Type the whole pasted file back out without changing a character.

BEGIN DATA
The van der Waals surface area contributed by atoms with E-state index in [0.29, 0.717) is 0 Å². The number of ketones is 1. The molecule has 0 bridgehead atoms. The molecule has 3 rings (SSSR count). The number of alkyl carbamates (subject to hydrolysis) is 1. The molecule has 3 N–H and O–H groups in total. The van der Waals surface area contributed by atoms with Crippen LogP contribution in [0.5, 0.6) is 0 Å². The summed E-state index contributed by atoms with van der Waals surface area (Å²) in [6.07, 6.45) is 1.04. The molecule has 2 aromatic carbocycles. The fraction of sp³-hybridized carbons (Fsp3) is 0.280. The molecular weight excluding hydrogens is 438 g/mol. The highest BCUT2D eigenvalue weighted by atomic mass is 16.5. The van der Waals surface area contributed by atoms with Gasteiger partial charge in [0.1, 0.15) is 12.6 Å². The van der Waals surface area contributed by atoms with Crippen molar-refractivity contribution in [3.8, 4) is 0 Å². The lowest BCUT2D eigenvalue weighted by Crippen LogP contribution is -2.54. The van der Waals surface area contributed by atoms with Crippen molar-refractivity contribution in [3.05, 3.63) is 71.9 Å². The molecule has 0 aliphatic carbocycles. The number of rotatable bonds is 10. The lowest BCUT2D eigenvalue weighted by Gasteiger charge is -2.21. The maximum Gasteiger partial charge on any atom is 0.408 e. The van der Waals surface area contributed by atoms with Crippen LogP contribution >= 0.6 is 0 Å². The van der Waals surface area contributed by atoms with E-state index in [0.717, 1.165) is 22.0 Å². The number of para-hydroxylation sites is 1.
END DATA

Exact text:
The van der Waals surface area contributed by atoms with E-state index in [0.29, 0.717) is 0 Å². The number of ketones is 1. The molecule has 0 bridgehead atoms. The molecule has 3 rings (SSSR count). The number of alkyl carbamates (subject to hydrolysis) is 1. The molecule has 3 N–H and O–H groups in total. The van der Waals surface area contributed by atoms with Crippen LogP contribution in [0.5, 0.6) is 0 Å². The summed E-state index contributed by atoms with van der Waals surface area (Å²) in [6.07, 6.45) is 1.04. The molecule has 2 aromatic carbocycles. The fraction of sp³-hybridized carbons (Fsp3) is 0.280. The molecular weight excluding hydrogens is 438 g/mol. The highest BCUT2D eigenvalue weighted by atomic mass is 16.5. The van der Waals surface area contributed by atoms with Gasteiger partial charge in [0.1, 0.15) is 12.6 Å². The van der Waals surface area contributed by atoms with Crippen molar-refractivity contribution in [3.8, 4) is 0 Å². The lowest BCUT2D eigenvalue weighted by Crippen LogP contribution is -2.54. The van der Waals surface area contributed by atoms with Crippen molar-refractivity contribution in [3.05, 3.63) is 71.9 Å². The molecule has 0 aliphatic carbocycles. The number of rotatable bonds is 10. The lowest BCUT2D eigenvalue weighted by Gasteiger charge is -2.21. The maximum Gasteiger partial charge on any atom is 0.408 e. The van der Waals surface area contributed by atoms with Crippen LogP contribution >= 0.6 is 0 Å². The van der Waals surface area contributed by atoms with E-state index in [0.717, 1.165) is 22.0 Å². The number of para-hydroxylation sites is 1.